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Food & Dining // Vino Sense
Roberto Viernes

Clonal Selection In Winemaking

At the risk of boring you – or worse yet, losing you altogether – I’m going to delve into a subject that I have tried to stay away from for some years now. In fact, I’ve written in the past that I quite often glaze over them myself whenever confronted by a winemaker or article extolling the virtues of the different ones. Yet, it is my duty to educate and I have had numerous inquiries regarding their uses.

Therefore, I must write about clones.

Yes, the wonderful subject of clonal selections in the making of wine is no easy read. The clones have such exotic names like Clone 4 or Clone 6. But it is worthwhile for those who seek to understand more of why a wine tastes the way it does. Clonal selection, like the battles in Star Wars, makes a huge impact on how a wine tastes. A clone by definition is something that is identically like its progenitor. In vine speak, this is a cutting from any other vine that is exactly alike. There are many reasons why vine-growers decide on a particular clone: yield, color intensity, flavors, aromatics, susceptibility/resistance to disease and appropriateness to soil type. If you think of clones in these terms, it is almost impossible to think of a wine’s true identity without knowing the clone that it is made from.

There can be dozens of clones for any one grape type. The wine most commonly listed with the mention of clones happens to be my favorite: Pinot Noir. In fact, Pinot Noir has well over 80 different clones. I list some of the more common ones that we find in three of the wines most of you will most likely encounter. It may actually be indicated on the bottle, either on the front or back label, but more than likely it is the website that will give you this type of information.

Dijon Clones: This is a larger umbrella of clones from France. 113: Irregular yielder; tight and somewhat austere wine, with some smokiness, florality; elegance rather than substance; accumulates sugar readily, which can produce high alcohols. 114: Vigorous; good phenolics; high sugars; strong colors and good aromatics; susceptible to millerandage; well-textured wines suitable for keeping. 115: small, tight clusters, giving ripe fruit low in natural acidity and high in anthocyannins with strong varietal character. 667: below average bearer; fine color and elegant aromatics; tannic wines with good fruit purity; built for keeping. 777: low yielder; intense color and aroma, round tannins, good texture shows the elegant and feminine character of Pinot Noir. FPS 04: the original “Pommard” Clone from Chateau de Pommard; small, tightly packed clusters and thick-skinned fruit resulting in intensely colored wine, solidly structured with ripe, plush tannin and concentrated black fruit flavors. Swan Clone: propagated by Joseph Swan in Russian River Valley. Late ripening; gives bright fruit character with good weight and length. Mount Eden Clone: reportedly introduced to California in the 1890s from Louis Latour’s Corton vineyards. Similar to the Pommard clone giving dark and rich flavors. Clone 828: low yielding, originally from the Macon with small berries giving intense pigmentation and deeply colored wines. Calera Clone: spicy with good body and color; mother block from cuttings from top Burgundy estates in the early ’70s; also known as a “suitcase clone.” (Grand Cru, Remington Norman, 2010) Martini Clone: a clone producing lighter colored wines with great aromatics and elegance.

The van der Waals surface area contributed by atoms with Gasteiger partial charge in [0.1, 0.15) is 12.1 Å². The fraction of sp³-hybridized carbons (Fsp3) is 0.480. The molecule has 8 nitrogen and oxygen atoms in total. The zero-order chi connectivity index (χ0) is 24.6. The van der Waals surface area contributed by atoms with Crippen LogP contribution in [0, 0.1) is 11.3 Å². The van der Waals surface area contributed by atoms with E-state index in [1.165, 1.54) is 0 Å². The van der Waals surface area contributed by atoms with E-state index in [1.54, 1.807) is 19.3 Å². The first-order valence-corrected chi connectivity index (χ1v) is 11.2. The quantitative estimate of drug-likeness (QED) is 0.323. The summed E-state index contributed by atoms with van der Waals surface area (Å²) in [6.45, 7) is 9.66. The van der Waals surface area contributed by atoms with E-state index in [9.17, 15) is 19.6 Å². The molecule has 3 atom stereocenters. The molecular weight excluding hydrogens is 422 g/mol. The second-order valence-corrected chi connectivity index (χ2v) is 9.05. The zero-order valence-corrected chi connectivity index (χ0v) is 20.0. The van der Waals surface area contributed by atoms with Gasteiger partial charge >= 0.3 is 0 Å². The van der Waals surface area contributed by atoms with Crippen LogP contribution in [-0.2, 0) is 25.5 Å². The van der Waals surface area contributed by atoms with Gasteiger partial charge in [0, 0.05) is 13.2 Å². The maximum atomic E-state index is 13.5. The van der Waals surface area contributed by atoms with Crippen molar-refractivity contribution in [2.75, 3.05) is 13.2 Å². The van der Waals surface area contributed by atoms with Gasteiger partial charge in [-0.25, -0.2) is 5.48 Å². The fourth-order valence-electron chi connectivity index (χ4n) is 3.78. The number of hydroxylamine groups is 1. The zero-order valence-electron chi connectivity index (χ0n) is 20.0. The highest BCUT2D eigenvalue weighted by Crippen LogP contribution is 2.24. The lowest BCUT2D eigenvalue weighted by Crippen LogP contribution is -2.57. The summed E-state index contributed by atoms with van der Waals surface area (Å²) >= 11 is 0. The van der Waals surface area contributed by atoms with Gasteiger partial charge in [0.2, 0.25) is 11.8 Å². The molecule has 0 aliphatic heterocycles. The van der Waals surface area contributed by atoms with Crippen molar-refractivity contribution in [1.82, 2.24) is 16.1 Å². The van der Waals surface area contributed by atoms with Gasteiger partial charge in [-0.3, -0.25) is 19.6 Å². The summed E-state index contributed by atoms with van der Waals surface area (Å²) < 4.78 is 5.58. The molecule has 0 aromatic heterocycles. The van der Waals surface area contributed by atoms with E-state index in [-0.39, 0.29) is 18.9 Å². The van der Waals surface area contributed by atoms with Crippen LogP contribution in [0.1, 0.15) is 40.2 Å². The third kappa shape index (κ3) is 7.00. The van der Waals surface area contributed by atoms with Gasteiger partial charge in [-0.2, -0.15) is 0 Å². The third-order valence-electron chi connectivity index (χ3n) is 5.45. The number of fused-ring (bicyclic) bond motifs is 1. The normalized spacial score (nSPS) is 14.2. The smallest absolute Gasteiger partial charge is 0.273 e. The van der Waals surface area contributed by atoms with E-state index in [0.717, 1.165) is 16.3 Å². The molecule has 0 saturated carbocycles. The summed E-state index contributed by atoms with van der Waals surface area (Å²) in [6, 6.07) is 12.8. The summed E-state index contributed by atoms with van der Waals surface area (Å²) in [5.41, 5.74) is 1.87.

If you made it this far, you must really love Pinot Noir or you’re a real “cork dork.” Either way, now you know a bit more about clones than you did before. Next week, the more than 100 clones of Cabernet Sauvignon revealed! Just kidding.

Recommendations: 2010 Melville “Terraces” Pinot Noir ($45) Planted to five different clones (Swan, Mount Eden, 115, 667 and 777), this is almost always my favorite Pinot Noir from this estate. It has a wonderful complexity and gorgeous texture, and the 2010 vintage has an extra intensity on the palate that indicates it will be a keeper, too. 2009 Pine Ridge “Dijon Clones” Chardonnay ($27) Using clones 76, 95 and 96, they craft this hedonistically creamy, oak-laden fruit bomb of a Chardonnay. This is full-tilt California in style with hints of pineapple and butterscotch.

Roberto Viernes is a master sommelier. Email rviernes@southernwine.com or follow him on Twitter @Pinotpusher.

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